You may have heard the term Frequency Separation and wondered what it is. Or you have heard that all the high end retouchers are using this technique. Or, you may wonder how to smoothen out skin and remove blemishes and uneven coloring. In this Photoshop tutorial, Colin Smith explains what frequency separations is and how to use it without all the jargon. We pull back the veil and the mystery and lay it out in easy to follow steps.
© Colin Smith | Thanks to Lina for modeling for me in the photograph.
If you need a quick reference for the settings it’s here:
Retouching, often misnamed as “airbrushing” is the technique of smoothing out the skin in a way that is more of an aesthetic than reality. The frequency separation technique I’m showing here is a requested style often used in Glamour and Fashion photography. It’s used in so-called “high end retouching” and not the kind of technique you would normally use on family portraits and corporate headshots. It’s a way to transform skin into a particular look that is sometimes required in retouching. Some people absolutely love this look and others dislike it. As a rule of thumb, a good retouch is something that doesn’t look retouched. In certain situations, this isn’t true, some styles require it to look retouched and “too” perfect is what’s required. Its a great way to smoothen out skin and you can choose to use it as heavily or lightly as you wish. In this case we are going to a style that you might find on the cover of a fashion magazine. There is a lot of argument around “airbrushing” and ethics. My goal here is not to get into all of that, but rather, just present a tutorial on a technique that viewers have requested to learn here at PhotoshopCAFE.
Frequency Separation is a bit of a mystery to those who haven’t used it and it may seem out of reach. My goal is to present it here in a way that anyone can start using and understanding the technique. I’m going to avoid jargon and make it as simple as I possibly can. I hope you enjoy this tutorial.
Basically what we are doing is taking a photograph on a layer and splitting it into 2 layers. One layer will hold all the detail and none of the color. The second layer will contain all the color, but not the detail. This way we can blur the color and even out blemishes without affecting any of the details such as pores in the skin and wrinkles on the color layer. On the detail layer we can remove acne, reduce wrinkles and other detail blemishes without mudding up the color and creating color spots. In a nutshell:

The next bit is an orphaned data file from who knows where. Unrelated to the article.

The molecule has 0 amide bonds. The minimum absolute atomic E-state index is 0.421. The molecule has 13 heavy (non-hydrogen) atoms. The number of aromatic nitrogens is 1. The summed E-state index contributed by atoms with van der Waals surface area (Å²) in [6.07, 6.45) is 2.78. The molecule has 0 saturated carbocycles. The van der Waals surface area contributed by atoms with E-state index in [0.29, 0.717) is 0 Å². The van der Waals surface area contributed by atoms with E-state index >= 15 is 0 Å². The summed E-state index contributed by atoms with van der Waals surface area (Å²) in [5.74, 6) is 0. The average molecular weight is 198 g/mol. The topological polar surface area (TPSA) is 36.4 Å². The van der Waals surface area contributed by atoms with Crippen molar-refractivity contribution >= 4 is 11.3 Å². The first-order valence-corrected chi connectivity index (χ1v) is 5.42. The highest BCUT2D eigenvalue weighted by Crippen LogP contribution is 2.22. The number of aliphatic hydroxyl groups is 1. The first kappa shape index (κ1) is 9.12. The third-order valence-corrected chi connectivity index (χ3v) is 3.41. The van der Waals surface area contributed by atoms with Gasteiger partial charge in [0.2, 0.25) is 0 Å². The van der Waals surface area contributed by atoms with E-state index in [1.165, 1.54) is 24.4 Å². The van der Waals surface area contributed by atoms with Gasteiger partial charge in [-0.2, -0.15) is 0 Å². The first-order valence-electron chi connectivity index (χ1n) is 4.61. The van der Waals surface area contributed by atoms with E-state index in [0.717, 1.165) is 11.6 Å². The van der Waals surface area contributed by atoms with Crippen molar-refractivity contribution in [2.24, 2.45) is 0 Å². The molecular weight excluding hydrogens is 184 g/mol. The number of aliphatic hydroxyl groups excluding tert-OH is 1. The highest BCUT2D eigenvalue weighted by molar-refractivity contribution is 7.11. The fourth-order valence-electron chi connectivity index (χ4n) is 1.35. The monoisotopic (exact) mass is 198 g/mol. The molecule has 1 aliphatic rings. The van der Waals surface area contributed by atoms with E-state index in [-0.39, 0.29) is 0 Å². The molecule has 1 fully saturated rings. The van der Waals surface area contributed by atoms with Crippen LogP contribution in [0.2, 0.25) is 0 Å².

Frequency: High Frequency is the detail (think treble). Low frequency is the underlying color and form (think Bass).
Separation: Spilting, dividing etc. In this case splitting into 2 parts.
Ok, definition is over, time to do it! There are 3 steps.
Let’s get started.
Duplicate the layer 2x, so that there are 3 layers. Press Cmd/Ctrl+J twice.
Click, hold Shift and click on the next layer to select the 2 top layers.
Press Ctrl/Cmd+G to put them in a group. Name the Group FS
Name the top layer detail (This is the high frequency layer, but the tech name isn’t needed)
Name the 2nd layer Color (LowFrequency. I won’t use the term frequency again in this tutorial except for the name, because its just jargon).
Turn off visibility on the detail layer and choose the color layer.
Choose Filter>Blur>Gaussian Blur
Move the amount just enough that the detail of the pores disappears. (4.2 here – choose a higher number if needed) Click ok, this layer is ready.
Choose the detail layer
Choose Image>Apply Image
In the dialog box, choose the color layer from the layer drop down. (we named it color in step 1).
Under blending choose Subtract
Scale 2, offset 128
Make sure invert is turned off and you should see a gray image of just the details as shown
You will still see the gray image. Change the blending mode to linear Light and it should now look exactly like the original image.
The Frequency Separation layers are all set and ready for use.